As the screenwriter, Bartone’s characters don’t really sound like people you’d encounter in day to day life. The same goes for Quentin Tarantino, Diablo Cody, and Kevin Smith. Like them, Bartone is a specific writer with specific aims. From his Greek chorus narrator Isaiah (Turen Robinson) to the id-driven George, Bartone’s characters comment on desperation. Desperation over their seemingly pointless existences, desperation over an impulsive murder, desperation over the raging lunatic who will either save them or destroy them.
Speaking of raging lunatics, let’s take a moment to talk about performances in general and one in particular. I very much liked Elsa Kennedy’s work as George, despite kind of despising her character. George is, first and foremost, an opportunist. If she sees an opportunity to use trauma, sex appeal, or what seems to be genuine affection toward a dog to get what she wants, she’ll do it. Kennedy plays George as someone so dialed into her survival instinct, it’s tough for her to establish connections with anyone. She has good rapport with Steven Michael Martin as Kai. Martin plays Kai as someone who has no business being on the streets. Kai has the soul of an artist, if not the talent. He should be spending his days in an artist’s colony instead of foraging in dumpsters. Then there’s Kent Harper as the chaos tsunami Buzz. Is Buzz evil? Maybe? Harper’s performance is smart, fearless, and genuinely dangerous. Buzz is a vortex of unfocused rage. Physical, mental, emotional, it’s all the same to him. Sooner or later around him, someone is going to get hurt.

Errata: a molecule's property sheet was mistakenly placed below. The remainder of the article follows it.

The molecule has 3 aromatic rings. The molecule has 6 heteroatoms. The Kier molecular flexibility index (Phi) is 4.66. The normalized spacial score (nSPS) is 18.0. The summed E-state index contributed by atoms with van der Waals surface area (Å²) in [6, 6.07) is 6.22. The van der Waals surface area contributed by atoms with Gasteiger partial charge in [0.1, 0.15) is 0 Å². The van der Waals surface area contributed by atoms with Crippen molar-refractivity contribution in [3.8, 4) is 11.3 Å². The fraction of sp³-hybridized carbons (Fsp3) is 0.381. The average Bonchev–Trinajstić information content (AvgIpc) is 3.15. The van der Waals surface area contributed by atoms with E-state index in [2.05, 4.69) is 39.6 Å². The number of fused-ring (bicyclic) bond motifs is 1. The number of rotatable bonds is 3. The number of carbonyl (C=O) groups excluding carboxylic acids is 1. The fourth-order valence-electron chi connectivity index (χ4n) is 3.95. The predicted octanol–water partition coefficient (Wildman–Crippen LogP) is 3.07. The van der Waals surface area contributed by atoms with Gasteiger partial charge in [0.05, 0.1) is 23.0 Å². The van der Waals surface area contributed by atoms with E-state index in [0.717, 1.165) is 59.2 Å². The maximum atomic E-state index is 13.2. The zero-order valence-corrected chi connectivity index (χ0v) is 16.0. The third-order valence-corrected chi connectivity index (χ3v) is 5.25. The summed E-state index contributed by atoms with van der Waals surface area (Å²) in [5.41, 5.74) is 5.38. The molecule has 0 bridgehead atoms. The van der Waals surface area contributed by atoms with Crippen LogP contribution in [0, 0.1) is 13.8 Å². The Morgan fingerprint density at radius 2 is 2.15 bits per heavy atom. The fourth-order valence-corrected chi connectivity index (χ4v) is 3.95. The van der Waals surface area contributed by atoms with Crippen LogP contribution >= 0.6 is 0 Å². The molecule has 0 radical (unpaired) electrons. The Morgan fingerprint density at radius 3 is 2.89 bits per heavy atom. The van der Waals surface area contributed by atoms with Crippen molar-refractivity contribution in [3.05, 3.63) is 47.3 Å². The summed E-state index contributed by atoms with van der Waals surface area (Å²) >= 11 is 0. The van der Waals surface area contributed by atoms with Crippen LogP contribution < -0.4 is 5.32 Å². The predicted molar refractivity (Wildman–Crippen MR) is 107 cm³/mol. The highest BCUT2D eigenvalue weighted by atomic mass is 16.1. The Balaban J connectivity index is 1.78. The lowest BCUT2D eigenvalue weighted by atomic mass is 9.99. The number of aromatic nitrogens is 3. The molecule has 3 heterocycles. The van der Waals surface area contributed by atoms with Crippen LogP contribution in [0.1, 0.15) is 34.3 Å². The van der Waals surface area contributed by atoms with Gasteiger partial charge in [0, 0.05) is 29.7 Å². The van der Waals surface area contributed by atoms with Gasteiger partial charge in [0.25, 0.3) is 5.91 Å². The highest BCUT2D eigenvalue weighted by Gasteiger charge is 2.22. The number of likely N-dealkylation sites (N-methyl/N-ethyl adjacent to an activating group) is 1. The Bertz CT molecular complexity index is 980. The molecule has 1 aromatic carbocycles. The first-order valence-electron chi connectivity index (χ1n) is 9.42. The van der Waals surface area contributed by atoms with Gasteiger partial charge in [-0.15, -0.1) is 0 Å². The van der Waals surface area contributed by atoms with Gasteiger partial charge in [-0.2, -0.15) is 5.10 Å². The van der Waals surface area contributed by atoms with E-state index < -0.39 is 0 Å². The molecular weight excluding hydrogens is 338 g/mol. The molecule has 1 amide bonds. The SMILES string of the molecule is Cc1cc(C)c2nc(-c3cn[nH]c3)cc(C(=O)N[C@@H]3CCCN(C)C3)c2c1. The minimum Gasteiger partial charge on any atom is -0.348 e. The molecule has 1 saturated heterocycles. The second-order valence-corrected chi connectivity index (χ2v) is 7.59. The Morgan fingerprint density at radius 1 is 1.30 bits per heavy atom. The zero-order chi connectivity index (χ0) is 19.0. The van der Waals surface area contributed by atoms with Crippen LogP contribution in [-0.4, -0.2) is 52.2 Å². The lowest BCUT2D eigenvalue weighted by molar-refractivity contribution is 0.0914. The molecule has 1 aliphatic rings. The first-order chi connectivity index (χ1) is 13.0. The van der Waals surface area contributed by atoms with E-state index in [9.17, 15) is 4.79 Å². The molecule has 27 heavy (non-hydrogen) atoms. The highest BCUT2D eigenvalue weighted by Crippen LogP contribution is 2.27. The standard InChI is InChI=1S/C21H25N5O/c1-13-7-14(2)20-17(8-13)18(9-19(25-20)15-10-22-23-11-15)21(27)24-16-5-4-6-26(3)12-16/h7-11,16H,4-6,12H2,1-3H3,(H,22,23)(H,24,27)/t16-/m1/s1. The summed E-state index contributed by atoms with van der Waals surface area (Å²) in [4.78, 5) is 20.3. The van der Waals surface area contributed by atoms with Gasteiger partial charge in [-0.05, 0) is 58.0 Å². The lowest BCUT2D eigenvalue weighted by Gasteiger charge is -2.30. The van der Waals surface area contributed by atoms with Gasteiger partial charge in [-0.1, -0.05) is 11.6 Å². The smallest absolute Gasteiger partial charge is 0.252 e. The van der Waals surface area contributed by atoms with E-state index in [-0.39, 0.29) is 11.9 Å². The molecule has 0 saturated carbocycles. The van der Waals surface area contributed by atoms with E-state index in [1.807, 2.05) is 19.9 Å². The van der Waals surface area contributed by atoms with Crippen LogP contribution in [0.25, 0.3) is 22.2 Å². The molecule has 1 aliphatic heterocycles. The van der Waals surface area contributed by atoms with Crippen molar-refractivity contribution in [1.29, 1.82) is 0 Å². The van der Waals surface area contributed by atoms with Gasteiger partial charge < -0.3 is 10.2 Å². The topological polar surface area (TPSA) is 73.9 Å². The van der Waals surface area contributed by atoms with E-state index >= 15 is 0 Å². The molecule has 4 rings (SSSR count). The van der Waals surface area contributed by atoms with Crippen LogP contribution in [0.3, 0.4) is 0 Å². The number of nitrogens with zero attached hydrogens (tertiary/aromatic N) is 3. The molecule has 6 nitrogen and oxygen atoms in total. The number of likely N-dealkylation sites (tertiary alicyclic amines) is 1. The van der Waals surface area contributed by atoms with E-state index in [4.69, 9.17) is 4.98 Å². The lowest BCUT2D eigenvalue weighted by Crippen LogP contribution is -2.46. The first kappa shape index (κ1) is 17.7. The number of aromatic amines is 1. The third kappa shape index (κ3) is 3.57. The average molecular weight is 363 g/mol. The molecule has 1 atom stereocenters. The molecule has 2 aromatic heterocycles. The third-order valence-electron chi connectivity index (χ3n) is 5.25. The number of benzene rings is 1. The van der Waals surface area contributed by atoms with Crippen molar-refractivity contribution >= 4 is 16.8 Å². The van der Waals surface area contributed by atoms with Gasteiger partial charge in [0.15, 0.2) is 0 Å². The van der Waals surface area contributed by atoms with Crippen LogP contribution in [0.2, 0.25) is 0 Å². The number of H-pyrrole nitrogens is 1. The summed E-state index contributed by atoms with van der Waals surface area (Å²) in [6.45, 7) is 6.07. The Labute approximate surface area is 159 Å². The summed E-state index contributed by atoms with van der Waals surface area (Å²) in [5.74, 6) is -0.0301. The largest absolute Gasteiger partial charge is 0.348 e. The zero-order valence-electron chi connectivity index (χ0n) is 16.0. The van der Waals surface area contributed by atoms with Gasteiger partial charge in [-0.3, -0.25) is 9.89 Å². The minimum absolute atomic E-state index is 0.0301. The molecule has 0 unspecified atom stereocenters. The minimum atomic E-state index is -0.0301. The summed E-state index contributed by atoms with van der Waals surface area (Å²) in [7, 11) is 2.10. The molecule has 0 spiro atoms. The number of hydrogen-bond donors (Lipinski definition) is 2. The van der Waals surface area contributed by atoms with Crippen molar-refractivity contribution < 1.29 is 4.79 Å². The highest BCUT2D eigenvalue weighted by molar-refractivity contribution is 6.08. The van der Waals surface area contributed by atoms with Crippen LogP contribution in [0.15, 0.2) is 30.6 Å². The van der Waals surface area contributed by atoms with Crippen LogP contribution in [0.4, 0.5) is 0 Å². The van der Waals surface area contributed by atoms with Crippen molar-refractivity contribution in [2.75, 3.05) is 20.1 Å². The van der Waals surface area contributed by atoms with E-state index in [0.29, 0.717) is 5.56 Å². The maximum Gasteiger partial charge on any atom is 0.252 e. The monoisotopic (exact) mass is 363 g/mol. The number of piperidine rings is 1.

There’s no way on God’s green earth that I see myself revisiting Everything Will Be Fine in the End. 48-year-old me doesn’t respond to that kind of art very well. 25-year-old me would have eaten this film up with a spoon and begged for seconds. It has nothing to do with maturity, it’s more about your tolerance for controlled chaos. I might not have enjoyed this film, but I’m intensely interested to see what Joe Bartone does next.
*I also have lots of trouble with faith-based features. War Room was a very tough sit for me.
**Moreso than usual.
***Ever been in a situation with an addict where you feel like things could spiral out of control? That’s what large parts of this film feel like, and I mean that in a good way.